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Messages - staehpj1

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46
General Discussion / Re: Cardboard Box for Bike as Checked Baggage
« on: June 15, 2014, 06:36:06 pm »
Another thing which I hadn't considered is that a smaller box would be easier to fit in a hotel shuttle, while a bigger box would might be too big and force me into riding to the hotel straight from the airport.
Sounds like you got it covered.  I will say that I get a kick out of riding out of the airport and kind of consider it a plus.  Just me though.

47
General Discussion / Re: Cardboard Box for Bike as Checked Baggage
« on: June 15, 2014, 12:27:53 pm »
it is nice to not have to deal with getting a huge box to the airport

But if the airline box is indeed available at check in* (maybe, maybe not), you never have to lug it around. Your loaded bike serves as a luggage cart all the way to baggage check at which point the airline takes it off your hands.

Have you had good luck with that in recent years?  I pretty much gave up on airline supplied boxes after the last time I used one in 2007.   I guess it depends on the airline and the airport but I have not had an airline I was flying with have one available any of the times I checked until I gave up and quit asking.

I usually fly Southwest and I don't think they offer boxes anymore if they ever did.

I generally prefer to have time to carefully pack a bike at home before a tour.  For the trip home I am happy to just have a bike shop box it and ship it for me.  Shipping and packing are usually about $100 combined and I am generally happy to be shed of the bike at the end of the tour and not have to deal with it again until a few days later at home.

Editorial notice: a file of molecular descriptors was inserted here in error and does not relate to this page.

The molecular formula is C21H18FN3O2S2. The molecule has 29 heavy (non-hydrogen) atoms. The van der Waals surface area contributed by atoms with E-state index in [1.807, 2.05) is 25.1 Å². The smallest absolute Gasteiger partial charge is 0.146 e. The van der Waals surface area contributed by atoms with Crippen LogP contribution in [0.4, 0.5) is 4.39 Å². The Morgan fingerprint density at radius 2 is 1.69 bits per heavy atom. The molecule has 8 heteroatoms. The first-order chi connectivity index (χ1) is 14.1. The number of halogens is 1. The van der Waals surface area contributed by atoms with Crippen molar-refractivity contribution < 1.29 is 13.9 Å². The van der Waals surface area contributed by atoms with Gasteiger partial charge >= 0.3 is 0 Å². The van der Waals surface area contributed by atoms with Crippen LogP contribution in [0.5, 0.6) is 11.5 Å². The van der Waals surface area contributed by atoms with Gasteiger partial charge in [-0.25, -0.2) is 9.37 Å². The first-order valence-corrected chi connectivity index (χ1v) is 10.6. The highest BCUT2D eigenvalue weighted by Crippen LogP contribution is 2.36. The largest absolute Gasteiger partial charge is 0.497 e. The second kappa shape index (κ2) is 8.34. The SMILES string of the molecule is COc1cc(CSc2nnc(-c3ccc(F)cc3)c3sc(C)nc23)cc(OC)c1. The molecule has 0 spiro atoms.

I guess there are quite a few different reasonable approaches.

48
General Discussion / Re: Cardboard Box for Bike as Checked Baggage
« on: June 15, 2014, 07:53:18 am »
It probably depends on the airline, but for some of the airlines I have seen language that says they don't carry anything over 80" and somewhere else on the same site say that bikes were excluded from that 80" restriction.

I have never had a problem or had them measure the box, but I do try to keep the box as small as I reasonably can.  I figure "why ask for trouble" by using a really big box like the Amtrak box.  I typically use a box like the bike came in.  The exception would be an airline supplied box; they can hardly complain about a box they supplied.

An extra 15-20 minutes at the airport putting the wheels and racks back on really isn't a big hardship and it is nice to not have to deal with getting a huge box to the airport.

Also I wonder if a larger harder to handle box might get rougher treatment.